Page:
In what appears to be one of the largest class action settlement in the history of ERISA litigation in New Jersey, a federal judge approved $33 million settlement, including $11 million in attorneys’ fees, between Horizon Healthcare Services, Inc. (“Horizon”) and plaintiff chiropractors.
The underlying lawsuit stemmed from allegations that Horizon made “across-the-board” denials of certain types of claims that were submitted by chiropractic physicians. Plaintiff’s complaint followed an October 7, 2009 cease and desist order by the New Jersey Department of Banking and Insurance. In a subsequent class action complaint filed in New Jersey federal court against Horizon, plaintiff asserted that the Horizon Blue Cross Blue Shield of New Jersey improperly and systematically bundled various Current Procedural Terminology (“CPT”) codes that contracted and non-contracted chiropractic physicians billed to Horizon. Plaintiff claimed that Horizon summarily denied reimbursement for non-CMT (chiropratic maniupulative therapy) services and unilaterally determined that the non-CMT services were bundled with Horizon’s payment for CMT services. Thus, Plaintiff asserted that Horizon failed to determine whether the non-CMT billed services were separate and distinct from the CMT services. On behalf of the all chiropractic physicians that submitted claims under ERISA plans that Horizon administers, Plaintiff’s complaint sought benefits due to the chiropractor physicians from plan member’s assignment under 29 U.S.C. § 1132(a)(1)(B), and also alleged that Horizon’s conduct constituted a failure to provide full and fair review pursuant to ERISA, 29 U.S.C. § 1133. The remaining counts for non-ERISA plans alleged violation of New Jersey law, breach of contract and breach of covenant of good faith and fair dealings. On or about June 1, 2015, the federal court certified two classes, including an ERISA class.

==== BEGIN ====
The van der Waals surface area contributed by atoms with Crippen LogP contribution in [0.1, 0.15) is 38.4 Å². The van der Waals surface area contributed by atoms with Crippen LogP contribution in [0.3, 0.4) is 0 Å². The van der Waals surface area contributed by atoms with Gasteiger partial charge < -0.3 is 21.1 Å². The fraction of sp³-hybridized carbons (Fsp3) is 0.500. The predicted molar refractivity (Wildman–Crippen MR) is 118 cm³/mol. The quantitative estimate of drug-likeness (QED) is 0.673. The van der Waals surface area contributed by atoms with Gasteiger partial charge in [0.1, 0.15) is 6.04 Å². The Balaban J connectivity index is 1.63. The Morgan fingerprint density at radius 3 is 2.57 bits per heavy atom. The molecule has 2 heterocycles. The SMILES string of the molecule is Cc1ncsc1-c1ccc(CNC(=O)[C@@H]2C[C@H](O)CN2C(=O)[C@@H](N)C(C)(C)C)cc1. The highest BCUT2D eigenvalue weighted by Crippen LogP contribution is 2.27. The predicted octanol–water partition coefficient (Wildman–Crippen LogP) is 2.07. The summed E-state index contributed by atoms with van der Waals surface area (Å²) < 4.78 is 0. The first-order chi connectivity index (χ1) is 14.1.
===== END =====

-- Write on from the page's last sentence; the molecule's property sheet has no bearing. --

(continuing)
On October 13, 2016, Judge William Martini approved the settlement agreement and granted the Plaintiff’s Motion for Award of Attorneys’ Fees. The court agreed to require Horizon to deposit $33 million for the settlement fund and awarded $11 million of the settlement fund as attorneys’ fees to class counsel. Among other things, the Court noted that Plaintiff’s counsel conducted significant research and discovery, including review of 200,000 pages of documents, number of depositions and analyzed claims data for more than 19 million records.
This case highlights the significant exposure under ERISA that may result from improper billings and reimbursements for health plan administrators, insurers and providers.